Group bike rides offer beginners fun, security

Corridor groups make it easy to discover new trails and push yourself to new distances

While RAGBRAI may be over for another year, plenty of other bicycling opportunities are available to keep Eastern Iowans pumped.

But for those who haven’t ridden since they were a kid with a one-speed, it can be hard to know where to start.

Kathy Murphy, membership and outreach director at the Iowa Bicycle Coalition, advised that while you don’t need a fancy bike to start riding, you do need to check your bike’s basic needs: make sure it has the right amount of air in the tires, that its brakes are working properly and that its chains are not rusty.


What if you don’t own a bike?

In Iowa City, the Bike Library ( offers a chance for cyclists to “check out” bikes for up to six months. Located south of the Ped Mall and across from several bike shops, the Bike Library offers bikes on a first-come, first-served basis for a refundable deposit once the bike is returned, minus a $50 sustainability fee. The deposit can range anywhere from $75 to $300.

The city of Cedar Rapids started a bike share program this summer, with 150 pedal and e-bikes (electronic-assist) located at green racks around the downtown, Czech Village and NewBo areas. It costs cyclists $1 to unlock the bike (which can be waived for low-income users) and 15 cents a minute to use.

“In the last couple of years, I feel like we’ve had an increase in riders, especially recreational riders,” said Brandon Whyte, multimodal transportation planner with Corridor MPO, who provided technical assistance to the bike share program.

“My hope is that as we create more facilities for cyclists that we can convert some of the recreational riders to commuters.”


Several bicycle clubs around Eastern Iowa offer weekly rides.


Goldfinch Cyclery in Cedar Rapids organizes no-drop gravel road rides — meaning no rider gets left behind — on Thursdays for those who like to use a wider-tire bike.

Bicyclists of Iowa City offers four rides a week, ranging from 10 to 50 miles; the Thursday evening ride is more leisurely and family-oriented.

Local bike shops post information on area clubs and upcoming rides on their message boards, and offers a calendar of events throughout the state.

Group rides are a great chance to be social and also bike with peace of mind.

“A lot of people, when they do solo rides, have a fear of having a mechanical problem or a flat tire,” said Baoli Yang, president of the Hawkeye Bicycle Association (

“When you ride with a group, the more experienced bikers will be able to help and always carry an extra tube,” Yang said. “It’s also fun to talk to people when you ride.”

The Hawkeye Bicycle Association offers three weekly rides in and around Cedar Rapids, on Wednesday evenings and Saturday and Sunday mornings. People can try out a ride once for free before becoming a member. Membership costs $30 per year for an individual or $40 for a family and covers the cost of insurance.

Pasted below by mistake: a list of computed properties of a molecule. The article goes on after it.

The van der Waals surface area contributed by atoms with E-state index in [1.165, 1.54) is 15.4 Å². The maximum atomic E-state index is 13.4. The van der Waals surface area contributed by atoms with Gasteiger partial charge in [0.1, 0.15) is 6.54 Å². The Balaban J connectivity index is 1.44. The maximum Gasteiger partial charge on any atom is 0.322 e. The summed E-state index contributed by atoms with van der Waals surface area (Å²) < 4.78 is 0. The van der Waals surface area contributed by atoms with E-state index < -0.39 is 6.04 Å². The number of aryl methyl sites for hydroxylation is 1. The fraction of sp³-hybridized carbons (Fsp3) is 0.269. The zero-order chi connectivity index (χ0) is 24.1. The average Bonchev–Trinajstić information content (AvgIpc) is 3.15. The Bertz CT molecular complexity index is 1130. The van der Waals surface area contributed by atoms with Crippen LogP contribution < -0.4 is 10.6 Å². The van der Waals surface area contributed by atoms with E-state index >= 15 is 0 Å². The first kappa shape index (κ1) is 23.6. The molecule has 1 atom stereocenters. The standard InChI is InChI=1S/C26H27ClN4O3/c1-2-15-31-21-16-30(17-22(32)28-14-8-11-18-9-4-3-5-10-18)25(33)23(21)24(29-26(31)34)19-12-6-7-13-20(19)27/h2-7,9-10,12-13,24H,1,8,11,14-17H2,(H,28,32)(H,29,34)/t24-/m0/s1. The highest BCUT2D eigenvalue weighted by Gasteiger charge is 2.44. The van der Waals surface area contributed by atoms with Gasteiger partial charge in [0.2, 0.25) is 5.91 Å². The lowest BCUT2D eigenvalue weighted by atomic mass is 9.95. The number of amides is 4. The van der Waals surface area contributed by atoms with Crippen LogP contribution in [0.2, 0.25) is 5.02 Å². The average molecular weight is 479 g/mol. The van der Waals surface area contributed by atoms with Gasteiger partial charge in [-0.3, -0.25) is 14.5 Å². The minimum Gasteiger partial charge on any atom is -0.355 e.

The Wednesday ride, which leaves from either the Boyson Road trailhead of the Cedar Valley Nature Trail or Sokol Park, has three to four groups, based on ability, pace and distance, All ages are welcome.

“Especially for people starting new, you have no idea which trail leads to which trail, what roads are the best to ride on. A group provides those resources,” Yang said.

Murphy is also the bike coordinator for Meet Me at the Market in NewBo City Market in Cedar Rapids, which is free and open to any level of cyclist every Thursday. The group leaves at 6 p.m. from the NewBo City Market and uses bike trails or low-traffic roads, usually with a destination like Dan and Debbie’s Creamery in Ely providing the rest stop for the 10- to 20-mile rides.


Murphy advises cyclists to visit for tips on road safety before heading out.

“When you’re out on your bike, always try to be predictable. Maintain a constant speed, make eye contact with drivers before crossing driveways, use hand signals when you’re turning, or if you have to stop suddenly, use your right-hand signal. This helps bicyclists be predictable so we can all get along,” Murphy said.

Ron Neyens, social outreach director of the Marion-Cedar Rapids Road Hogs club, says riding with clubs can be beneficial because more experienced riders can guide newer ones on things like the right tire pressure and benefits of wearing jerseys and gloves.

“The whole idea of the club is to support each other,” Neyens said.

The Road Hogs club doesn’t charge dues; everyone is welcome to show up and ride. A subgroup, called the Rhinos, meets for Wednesday and Saturday rides.

While bike helmets are not required in Iowa, they are an important safety tool that some clubs do require.

David Heitbrink, president of Bicyclists of Iowa City, also advises riders to always bring two water bottles during the humid summer months and on long rides — you’ll go through water a lot faster than you’d think, he says.

If you’re looking for a weekend social ride, annual events such as BRIC (Bike Ride of Iowa County) through the Amana Colonies and the 15th annual Courage Ride in Iowa City are happening in August. The Courage Ride offers six paved routes, including a 5-mile family ride that stays completely on the Iowa River Trail from Big Grove Brewery in Iowa City to the Terry Trueblood Recreation Area and back. For the other five routes, there will be sag wagons, bike repair station, and several stops along the way with food, drinks and live music. University of Iowa physicians will also be conducting free skin exams



• Bicyclists of Iowa City:

• Bike Ride of Iowa County:


• Cedar Rapids Bike Share Program:

• Courage Ride:

• Hawkeye Bicycle Association:

• Iowa City Bike Library:

• Iowa City Cycling Club:

• Marion-Cedar Rapids Road Hogs:

• Meet Me at the Market:

• Rules of the road:

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